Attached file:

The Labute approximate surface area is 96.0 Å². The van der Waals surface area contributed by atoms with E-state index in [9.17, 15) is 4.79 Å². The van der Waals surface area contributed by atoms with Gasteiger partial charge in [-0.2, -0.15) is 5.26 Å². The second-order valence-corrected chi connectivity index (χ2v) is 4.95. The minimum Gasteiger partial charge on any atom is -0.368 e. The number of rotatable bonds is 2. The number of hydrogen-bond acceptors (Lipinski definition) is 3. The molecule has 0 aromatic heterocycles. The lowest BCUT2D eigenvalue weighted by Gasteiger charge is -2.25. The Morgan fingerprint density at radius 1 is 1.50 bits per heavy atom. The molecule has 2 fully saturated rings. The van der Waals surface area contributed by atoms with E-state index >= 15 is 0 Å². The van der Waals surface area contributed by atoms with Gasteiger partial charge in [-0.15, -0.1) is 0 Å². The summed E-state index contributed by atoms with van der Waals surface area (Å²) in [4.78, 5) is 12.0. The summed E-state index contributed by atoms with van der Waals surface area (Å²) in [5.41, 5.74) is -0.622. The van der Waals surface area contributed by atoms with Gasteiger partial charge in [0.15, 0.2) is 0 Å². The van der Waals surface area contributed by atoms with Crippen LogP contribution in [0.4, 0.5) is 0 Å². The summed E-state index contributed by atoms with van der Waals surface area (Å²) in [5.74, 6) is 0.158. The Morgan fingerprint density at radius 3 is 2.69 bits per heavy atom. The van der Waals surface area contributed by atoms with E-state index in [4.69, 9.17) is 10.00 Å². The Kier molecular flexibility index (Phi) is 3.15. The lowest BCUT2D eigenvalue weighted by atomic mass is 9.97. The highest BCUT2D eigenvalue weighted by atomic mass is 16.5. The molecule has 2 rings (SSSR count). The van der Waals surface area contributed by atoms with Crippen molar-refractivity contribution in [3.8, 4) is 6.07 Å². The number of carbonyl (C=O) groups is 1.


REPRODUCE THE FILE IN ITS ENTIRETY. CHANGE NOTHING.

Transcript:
The Labute approximate surface area is 96.0 Å². The van der Waals surface area contributed by atoms with E-state index in [9.17, 15) is 4.79 Å². The van der Waals surface area contributed by atoms with Gasteiger partial charge in [-0.2, -0.15) is 5.26 Å². The second-order valence-corrected chi connectivity index (χ2v) is 4.95. The minimum Gasteiger partial charge on any atom is -0.368 e. The number of rotatable bonds is 2. The number of hydrogen-bond acceptors (Lipinski definition) is 3. The molecule has 0 aromatic heterocycles. The lowest BCUT2D eigenvalue weighted by Gasteiger charge is -2.25. The Morgan fingerprint density at radius 1 is 1.50 bits per heavy atom. The molecule has 2 fully saturated rings. The van der Waals surface area contributed by atoms with E-state index >= 15 is 0 Å². The van der Waals surface area contributed by atoms with Gasteiger partial charge in [-0.15, -0.1) is 0 Å². The summed E-state index contributed by atoms with van der Waals surface area (Å²) in [4.78, 5) is 12.0. The summed E-state index contributed by atoms with van der Waals surface area (Å²) in [5.41, 5.74) is -0.622. The van der Waals surface area contributed by atoms with Gasteiger partial charge in [0.15, 0.2) is 0 Å². The van der Waals surface area contributed by atoms with Crippen LogP contribution in [0.4, 0.5) is 0 Å². The summed E-state index contributed by atoms with van der Waals surface area (Å²) in [5.74, 6) is 0.158. The Morgan fingerprint density at radius 3 is 2.69 bits per heavy atom. The van der Waals surface area contributed by atoms with E-state index in [4.69, 9.17) is 10.00 Å². The Kier molecular flexibility index (Phi) is 3.15. The lowest BCUT2D eigenvalue weighted by atomic mass is 9.97. The highest BCUT2D eigenvalue weighted by atomic mass is 16.5. The molecule has 2 rings (SSSR count). The van der Waals surface area contributed by atoms with Crippen molar-refractivity contribution in [3.8, 4) is 6.07 Å². The number of carbonyl (C=O) groups is 1.